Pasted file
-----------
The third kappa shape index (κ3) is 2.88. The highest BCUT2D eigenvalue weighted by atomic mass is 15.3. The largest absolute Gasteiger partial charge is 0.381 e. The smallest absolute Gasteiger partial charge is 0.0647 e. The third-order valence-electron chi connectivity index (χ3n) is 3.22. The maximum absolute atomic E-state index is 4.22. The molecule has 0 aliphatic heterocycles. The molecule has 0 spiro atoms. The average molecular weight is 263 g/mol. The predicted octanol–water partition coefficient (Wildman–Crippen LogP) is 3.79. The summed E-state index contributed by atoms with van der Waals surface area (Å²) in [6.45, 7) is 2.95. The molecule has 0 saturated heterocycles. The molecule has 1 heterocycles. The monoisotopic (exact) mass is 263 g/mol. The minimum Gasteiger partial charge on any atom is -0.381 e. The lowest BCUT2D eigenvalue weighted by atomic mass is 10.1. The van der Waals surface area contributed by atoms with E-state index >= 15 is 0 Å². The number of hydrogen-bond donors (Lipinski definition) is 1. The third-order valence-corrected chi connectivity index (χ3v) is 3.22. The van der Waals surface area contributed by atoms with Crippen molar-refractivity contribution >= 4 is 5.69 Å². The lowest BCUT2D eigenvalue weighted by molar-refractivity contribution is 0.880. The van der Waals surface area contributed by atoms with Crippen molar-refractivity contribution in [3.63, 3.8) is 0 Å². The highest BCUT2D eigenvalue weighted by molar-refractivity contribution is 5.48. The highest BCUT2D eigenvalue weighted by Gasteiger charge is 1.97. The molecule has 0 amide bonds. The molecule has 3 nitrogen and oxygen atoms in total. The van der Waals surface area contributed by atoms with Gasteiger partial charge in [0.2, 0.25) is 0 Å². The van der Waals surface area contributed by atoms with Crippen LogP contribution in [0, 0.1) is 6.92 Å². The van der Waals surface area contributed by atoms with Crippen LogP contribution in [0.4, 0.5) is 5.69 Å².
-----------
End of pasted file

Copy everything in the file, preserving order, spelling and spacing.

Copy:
The third kappa shape index (κ3) is 2.88. The highest BCUT2D eigenvalue weighted by atomic mass is 15.3. The largest absolute Gasteiger partial charge is 0.381 e. The smallest absolute Gasteiger partial charge is 0.0647 e. The third-order valence-electron chi connectivity index (χ3n) is 3.22. The maximum absolute atomic E-state index is 4.22. The molecule has 0 aliphatic heterocycles. The molecule has 0 spiro atoms. The average molecular weight is 263 g/mol. The predicted octanol–water partition coefficient (Wildman–Crippen LogP) is 3.79. The summed E-state index contributed by atoms with van der Waals surface area (Å²) in [6.45, 7) is 2.95. The molecule has 0 saturated heterocycles. The molecule has 1 heterocycles. The monoisotopic (exact) mass is 263 g/mol. The minimum Gasteiger partial charge on any atom is -0.381 e. The lowest BCUT2D eigenvalue weighted by atomic mass is 10.1. The van der Waals surface area contributed by atoms with E-state index >= 15 is 0 Å². The number of hydrogen-bond donors (Lipinski definition) is 1. The third-order valence-corrected chi connectivity index (χ3v) is 3.22. The van der Waals surface area contributed by atoms with Crippen molar-refractivity contribution >= 4 is 5.69 Å². The lowest BCUT2D eigenvalue weighted by molar-refractivity contribution is 0.880. The van der Waals surface area contributed by atoms with Crippen molar-refractivity contribution in [3.63, 3.8) is 0 Å². The highest BCUT2D eigenvalue weighted by molar-refractivity contribution is 5.48. The highest BCUT2D eigenvalue weighted by Gasteiger charge is 1.97. The molecule has 0 amide bonds. The molecule has 3 nitrogen and oxygen atoms in total. The van der Waals surface area contributed by atoms with Gasteiger partial charge in [0.2, 0.25) is 0 Å². The van der Waals surface area contributed by atoms with Crippen LogP contribution in [0, 0.1) is 6.92 Å². The van der Waals surface area contributed by atoms with Crippen LogP contribution in [0.4, 0.5) is 5.69 Å².